It Was 40 Years Ago Today/ish...Nostalgia Hits Hard, You C(90) There Were Tapes To Be Made...
Friday is fun because it's about music, and playlists. Sometimes there are links. Today, 40 songs from 40 years ago that I still dig pretty hard. And remember them well from my first tapedeck.
If you’ve ever been to, or lived near Berhampore in Wellington in recent times you might know about Little Atomz - a tiny haven for toy collectors, and nerds of all types. There you might find that copy of The War of the Worlds on vinyl that you’ve been looking for ever since you foolishly did away with it a while back and then seem to only ever see it for ridiculous prices. You know, just for instance. Or, say, that novelisation of The Lost Boys. That might be a thing you’re into? There are Playstation games — back from the days of Playstation 1 (aka ‘Playstation’) and Playstation II. But there are Sega games, and old boxing calculators, and stretch-wrestler action figures, and matchbox cars, and, and…
I was there for only the second time last weekend, killing time. Having fun. I bought a copy of John Martyn’s One World on vinyl - which pleased me no end. And, um, that copy of War of the Worlds eh…but I Did Not Buy The Novelisation of The Lost Boys. That. Was. Not. Me. (Largely because I bought that the first time I visited this magical mini kingdom). I did, however, leave with a copy of Ghostbusters: The Novelisation.
I nearly left with this:
Well, it was something very similar to this, anyway. I almost shed a tear when I saw it up high on the makeshift shelves, one of several ‘vintage’ 80s “Ghetto Blasters”.
I said, loudly enough for anyone else in the shop to hear, figuring they must care because they were right there in that sort of place, “that was my first stereo!”
There were a couple of “cool bros”, and not just “cool story bro”. At least I think that’s what happened.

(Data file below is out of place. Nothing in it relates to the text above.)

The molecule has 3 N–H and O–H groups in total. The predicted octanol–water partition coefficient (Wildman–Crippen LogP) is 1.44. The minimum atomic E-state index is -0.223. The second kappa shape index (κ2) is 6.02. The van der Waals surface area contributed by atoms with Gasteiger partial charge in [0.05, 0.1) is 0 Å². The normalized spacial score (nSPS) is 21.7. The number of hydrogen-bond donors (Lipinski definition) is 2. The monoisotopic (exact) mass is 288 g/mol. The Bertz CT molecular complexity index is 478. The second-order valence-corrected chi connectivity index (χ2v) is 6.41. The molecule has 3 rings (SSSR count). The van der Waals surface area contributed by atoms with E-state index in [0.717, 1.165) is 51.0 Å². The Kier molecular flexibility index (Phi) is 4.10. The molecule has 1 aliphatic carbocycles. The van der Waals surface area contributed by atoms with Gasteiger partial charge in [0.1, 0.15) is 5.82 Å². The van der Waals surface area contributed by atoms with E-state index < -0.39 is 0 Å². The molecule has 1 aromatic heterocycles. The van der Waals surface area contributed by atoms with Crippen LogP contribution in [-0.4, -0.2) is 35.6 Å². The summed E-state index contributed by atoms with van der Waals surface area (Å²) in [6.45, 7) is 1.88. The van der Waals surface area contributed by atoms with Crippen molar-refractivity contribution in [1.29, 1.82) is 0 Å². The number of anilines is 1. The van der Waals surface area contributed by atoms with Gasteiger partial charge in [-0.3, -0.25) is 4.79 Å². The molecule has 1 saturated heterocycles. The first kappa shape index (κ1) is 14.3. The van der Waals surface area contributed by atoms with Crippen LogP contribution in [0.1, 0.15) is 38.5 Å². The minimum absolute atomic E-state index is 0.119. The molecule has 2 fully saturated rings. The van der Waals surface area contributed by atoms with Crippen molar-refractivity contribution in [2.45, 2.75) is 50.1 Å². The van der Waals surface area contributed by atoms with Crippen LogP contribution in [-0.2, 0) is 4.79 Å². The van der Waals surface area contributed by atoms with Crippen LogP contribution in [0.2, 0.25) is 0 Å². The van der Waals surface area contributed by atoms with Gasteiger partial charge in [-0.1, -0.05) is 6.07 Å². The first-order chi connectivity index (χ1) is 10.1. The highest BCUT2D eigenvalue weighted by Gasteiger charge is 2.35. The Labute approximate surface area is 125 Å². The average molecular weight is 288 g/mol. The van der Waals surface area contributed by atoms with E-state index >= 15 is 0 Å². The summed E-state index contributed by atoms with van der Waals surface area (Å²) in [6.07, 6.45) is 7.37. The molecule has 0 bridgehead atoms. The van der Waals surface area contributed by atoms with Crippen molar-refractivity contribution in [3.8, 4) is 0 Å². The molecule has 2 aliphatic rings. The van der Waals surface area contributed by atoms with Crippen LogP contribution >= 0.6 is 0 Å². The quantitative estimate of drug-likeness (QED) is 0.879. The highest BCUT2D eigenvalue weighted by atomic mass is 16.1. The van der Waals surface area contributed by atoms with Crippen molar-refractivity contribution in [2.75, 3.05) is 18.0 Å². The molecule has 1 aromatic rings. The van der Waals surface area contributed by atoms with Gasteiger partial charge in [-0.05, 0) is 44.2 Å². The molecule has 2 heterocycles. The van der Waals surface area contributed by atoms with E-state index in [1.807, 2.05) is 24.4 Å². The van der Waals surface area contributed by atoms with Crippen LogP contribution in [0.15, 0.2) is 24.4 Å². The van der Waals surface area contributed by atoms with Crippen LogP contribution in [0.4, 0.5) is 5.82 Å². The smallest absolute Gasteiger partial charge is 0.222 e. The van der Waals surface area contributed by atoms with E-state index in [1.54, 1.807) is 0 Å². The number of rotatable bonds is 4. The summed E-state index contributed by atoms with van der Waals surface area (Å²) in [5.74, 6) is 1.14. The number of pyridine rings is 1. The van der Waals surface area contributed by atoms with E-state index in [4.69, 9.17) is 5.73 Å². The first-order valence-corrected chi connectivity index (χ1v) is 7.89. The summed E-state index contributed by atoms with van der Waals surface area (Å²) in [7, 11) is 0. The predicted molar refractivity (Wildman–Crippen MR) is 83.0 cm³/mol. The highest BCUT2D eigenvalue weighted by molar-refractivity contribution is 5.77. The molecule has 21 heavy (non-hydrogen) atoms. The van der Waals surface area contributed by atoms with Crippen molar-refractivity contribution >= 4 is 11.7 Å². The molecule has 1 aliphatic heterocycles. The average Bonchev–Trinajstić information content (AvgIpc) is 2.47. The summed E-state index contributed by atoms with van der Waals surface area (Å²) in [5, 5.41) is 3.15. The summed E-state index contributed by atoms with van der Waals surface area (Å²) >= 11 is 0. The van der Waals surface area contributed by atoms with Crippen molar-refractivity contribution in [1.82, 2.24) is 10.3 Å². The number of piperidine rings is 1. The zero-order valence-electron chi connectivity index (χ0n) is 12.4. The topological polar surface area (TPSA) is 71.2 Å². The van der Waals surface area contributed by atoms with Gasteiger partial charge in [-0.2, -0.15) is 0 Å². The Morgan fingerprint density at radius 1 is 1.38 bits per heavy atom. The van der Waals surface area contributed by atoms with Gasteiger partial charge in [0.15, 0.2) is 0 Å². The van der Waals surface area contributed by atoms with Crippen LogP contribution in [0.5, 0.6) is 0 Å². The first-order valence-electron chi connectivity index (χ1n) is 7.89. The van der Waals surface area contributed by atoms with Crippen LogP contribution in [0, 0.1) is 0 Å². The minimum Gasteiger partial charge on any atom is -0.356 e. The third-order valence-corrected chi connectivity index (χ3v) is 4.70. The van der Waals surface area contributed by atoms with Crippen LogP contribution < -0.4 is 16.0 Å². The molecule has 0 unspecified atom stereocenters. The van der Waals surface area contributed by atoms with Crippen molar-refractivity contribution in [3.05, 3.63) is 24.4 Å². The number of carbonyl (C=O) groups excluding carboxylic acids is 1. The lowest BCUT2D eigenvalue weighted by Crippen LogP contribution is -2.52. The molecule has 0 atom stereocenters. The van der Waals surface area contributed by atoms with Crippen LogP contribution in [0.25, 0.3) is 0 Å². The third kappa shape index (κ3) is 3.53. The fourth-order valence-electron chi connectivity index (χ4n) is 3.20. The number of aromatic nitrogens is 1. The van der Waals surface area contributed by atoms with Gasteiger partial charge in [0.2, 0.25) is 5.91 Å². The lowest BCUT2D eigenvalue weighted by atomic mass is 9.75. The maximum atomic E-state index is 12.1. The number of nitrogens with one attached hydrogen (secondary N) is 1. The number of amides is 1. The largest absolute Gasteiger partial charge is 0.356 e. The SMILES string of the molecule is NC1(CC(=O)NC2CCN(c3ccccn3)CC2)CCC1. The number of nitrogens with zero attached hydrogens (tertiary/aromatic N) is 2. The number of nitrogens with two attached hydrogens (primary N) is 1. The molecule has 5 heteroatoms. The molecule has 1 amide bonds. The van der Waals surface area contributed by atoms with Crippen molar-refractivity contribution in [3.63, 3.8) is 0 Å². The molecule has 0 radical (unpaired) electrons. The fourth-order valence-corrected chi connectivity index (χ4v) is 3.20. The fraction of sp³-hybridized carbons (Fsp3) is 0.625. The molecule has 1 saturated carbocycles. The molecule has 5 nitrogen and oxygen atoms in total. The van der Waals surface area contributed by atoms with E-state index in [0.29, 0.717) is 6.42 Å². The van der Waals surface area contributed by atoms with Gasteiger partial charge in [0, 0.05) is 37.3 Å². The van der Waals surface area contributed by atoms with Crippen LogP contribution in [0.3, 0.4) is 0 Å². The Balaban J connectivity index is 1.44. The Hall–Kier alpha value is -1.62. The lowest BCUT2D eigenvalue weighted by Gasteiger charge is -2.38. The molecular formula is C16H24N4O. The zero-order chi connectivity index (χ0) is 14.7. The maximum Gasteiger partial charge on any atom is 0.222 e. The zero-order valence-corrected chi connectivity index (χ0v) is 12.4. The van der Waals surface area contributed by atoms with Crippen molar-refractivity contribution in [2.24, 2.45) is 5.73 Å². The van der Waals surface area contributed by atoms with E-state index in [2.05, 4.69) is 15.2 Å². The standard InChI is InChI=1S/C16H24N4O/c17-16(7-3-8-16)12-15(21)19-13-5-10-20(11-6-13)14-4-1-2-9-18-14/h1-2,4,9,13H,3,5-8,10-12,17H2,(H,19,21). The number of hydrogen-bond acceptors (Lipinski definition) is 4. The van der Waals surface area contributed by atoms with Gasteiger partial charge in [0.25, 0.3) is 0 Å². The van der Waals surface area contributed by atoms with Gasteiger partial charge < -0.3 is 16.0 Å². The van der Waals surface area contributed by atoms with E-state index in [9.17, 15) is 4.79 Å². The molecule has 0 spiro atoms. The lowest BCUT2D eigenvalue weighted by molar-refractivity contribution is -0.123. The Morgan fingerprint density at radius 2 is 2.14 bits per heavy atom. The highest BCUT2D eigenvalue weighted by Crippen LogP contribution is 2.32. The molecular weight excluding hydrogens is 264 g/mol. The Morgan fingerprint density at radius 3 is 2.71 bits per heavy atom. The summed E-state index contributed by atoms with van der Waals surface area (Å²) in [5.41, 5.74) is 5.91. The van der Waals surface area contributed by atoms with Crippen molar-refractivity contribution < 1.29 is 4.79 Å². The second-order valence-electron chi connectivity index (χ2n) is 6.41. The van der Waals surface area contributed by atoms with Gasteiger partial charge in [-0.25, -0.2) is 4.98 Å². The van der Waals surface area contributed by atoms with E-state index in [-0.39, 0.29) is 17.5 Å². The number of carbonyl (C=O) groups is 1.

My folks had their first overseas trip in late 1983. It was a work gig for the old man, and they were whisked to Hong Kong, Japan, and Hawaii. They saw one of the episodes of Magnum P.I. being filmed while they were on one of the beaches. They tried something called Karaoke for the very first time. And as soon as they landed in Hong Kong they bought electronics for the family! I am not sure my parents had even visited the South Island of New Zealand by this point. There were postcards — which arrived after they returned home, naturally. There were far too many photos. I got a sweatshirt with Donald Duck on it from Tokyo’s Disneyland. And I got my first fucking STEREO! This tape-deck, with radio, was it. Man! I was flash as Michael Jackson eh. Which was the right lingo, and the right thing to be. Back then.
My brother, older, got the deluxe model:
My folks lugged those things around with them like they were gold — for 15 days overseas. And then they handed their precious cargo over to their precious sons. Each ‘stereo’ came with a 5-pack of C-90 cassette tapes. The real gold. We could make our own mixtapes. We could record what was on the radio and play it back! I believed I really was an 8-year old Rick Dees simply by holding down the play and record buttons and copying the whole import of his weekly show, ads and all. I’d play it back every day after school while shooting hoops in the backyard, chewing through the battery life, and pretty much just fucking loving life!